Julian Assange has made no secret of his contempt for Benedict Cumberbatch's WikiLeaks biopic The Fifth Estate, even publishing a letter to the Sherlock actor in which he warns him he will "be used, as a hired gun, to assume the appearance of the truth in order to assassinate it."
Now Assange is attempting to further undermine director Bill Condon's film with the release of a new documentary to counter the Dreamworks big-budget effort.
Mediastan was available to download for free in both Europe and the US for a limited time to coincide with the release of The Fifth Estate and is now available to rent and buy.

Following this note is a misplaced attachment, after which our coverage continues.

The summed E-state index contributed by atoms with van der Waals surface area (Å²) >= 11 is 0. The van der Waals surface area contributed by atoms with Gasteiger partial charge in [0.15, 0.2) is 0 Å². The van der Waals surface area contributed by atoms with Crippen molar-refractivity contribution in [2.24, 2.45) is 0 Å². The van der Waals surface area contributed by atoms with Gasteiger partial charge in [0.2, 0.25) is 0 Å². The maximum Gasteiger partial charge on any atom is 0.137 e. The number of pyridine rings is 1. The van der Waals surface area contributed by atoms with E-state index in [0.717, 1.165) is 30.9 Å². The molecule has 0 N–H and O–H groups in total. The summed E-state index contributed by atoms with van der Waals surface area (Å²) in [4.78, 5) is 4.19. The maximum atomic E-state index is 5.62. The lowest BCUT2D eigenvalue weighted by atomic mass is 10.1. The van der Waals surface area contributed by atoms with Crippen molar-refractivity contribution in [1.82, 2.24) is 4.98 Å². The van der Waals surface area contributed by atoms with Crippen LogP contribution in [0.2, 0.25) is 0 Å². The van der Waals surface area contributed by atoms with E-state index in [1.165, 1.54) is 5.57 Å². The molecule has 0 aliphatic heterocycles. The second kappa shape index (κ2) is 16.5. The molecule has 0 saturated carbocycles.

The documentary, described as a "road movie", follows the online organisation during its 2011 distribution of classified American diplomatic cables, known as Operation Cablerun, and was leaked to The Guardian and The New York Times.
Assange, who produced the film, said, "This weekend, instead of wasting your time and money on Hollywood propaganda, why not get all your friends around and spend your time watching Mediastan instead?"
While no official stats are available for North American territories, 500,000 users are reported to have downloaded a free copy of the documentary around The Fifth Estate's UK release date. Conversely, Cumberbatch's biopic has scored paltry earnings so far, generating just $1.7m at the US box office over the weekend.